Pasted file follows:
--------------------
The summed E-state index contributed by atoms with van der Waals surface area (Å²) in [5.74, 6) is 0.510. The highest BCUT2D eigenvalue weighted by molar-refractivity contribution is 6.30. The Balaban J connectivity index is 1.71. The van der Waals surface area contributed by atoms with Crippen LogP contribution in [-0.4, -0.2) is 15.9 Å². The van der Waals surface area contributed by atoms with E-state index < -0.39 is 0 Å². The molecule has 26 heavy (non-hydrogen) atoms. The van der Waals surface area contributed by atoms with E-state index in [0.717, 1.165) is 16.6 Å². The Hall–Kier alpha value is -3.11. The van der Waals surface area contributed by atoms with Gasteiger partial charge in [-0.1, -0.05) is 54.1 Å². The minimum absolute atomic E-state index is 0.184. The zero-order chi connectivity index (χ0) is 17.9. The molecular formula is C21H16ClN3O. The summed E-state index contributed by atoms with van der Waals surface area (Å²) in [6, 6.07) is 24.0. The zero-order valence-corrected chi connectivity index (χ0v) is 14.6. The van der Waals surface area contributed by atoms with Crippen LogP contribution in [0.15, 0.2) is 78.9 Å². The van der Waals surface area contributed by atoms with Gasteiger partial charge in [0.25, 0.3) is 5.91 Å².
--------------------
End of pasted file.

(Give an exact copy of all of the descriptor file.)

The summed E-state index contributed by atoms with van der Waals surface area (Å²) in [5.74, 6) is 0.510. The highest BCUT2D eigenvalue weighted by molar-refractivity contribution is 6.30. The Balaban J connectivity index is 1.71. The van der Waals surface area contributed by atoms with Crippen LogP contribution in [-0.4, -0.2) is 15.9 Å². The van der Waals surface area contributed by atoms with E-state index < -0.39 is 0 Å². The molecule has 26 heavy (non-hydrogen) atoms. The van der Waals surface area contributed by atoms with E-state index in [0.717, 1.165) is 16.6 Å². The Hall–Kier alpha value is -3.11. The van der Waals surface area contributed by atoms with Gasteiger partial charge in [-0.1, -0.05) is 54.1 Å². The minimum absolute atomic E-state index is 0.184. The zero-order chi connectivity index (χ0) is 17.9. The molecular formula is C21H16ClN3O. The summed E-state index contributed by atoms with van der Waals surface area (Å²) in [6, 6.07) is 24.0. The zero-order valence-corrected chi connectivity index (χ0v) is 14.6. The van der Waals surface area contributed by atoms with Crippen LogP contribution in [0.15, 0.2) is 78.9 Å². The van der Waals surface area contributed by atoms with Gasteiger partial charge in [0.25, 0.3) is 5.91 Å².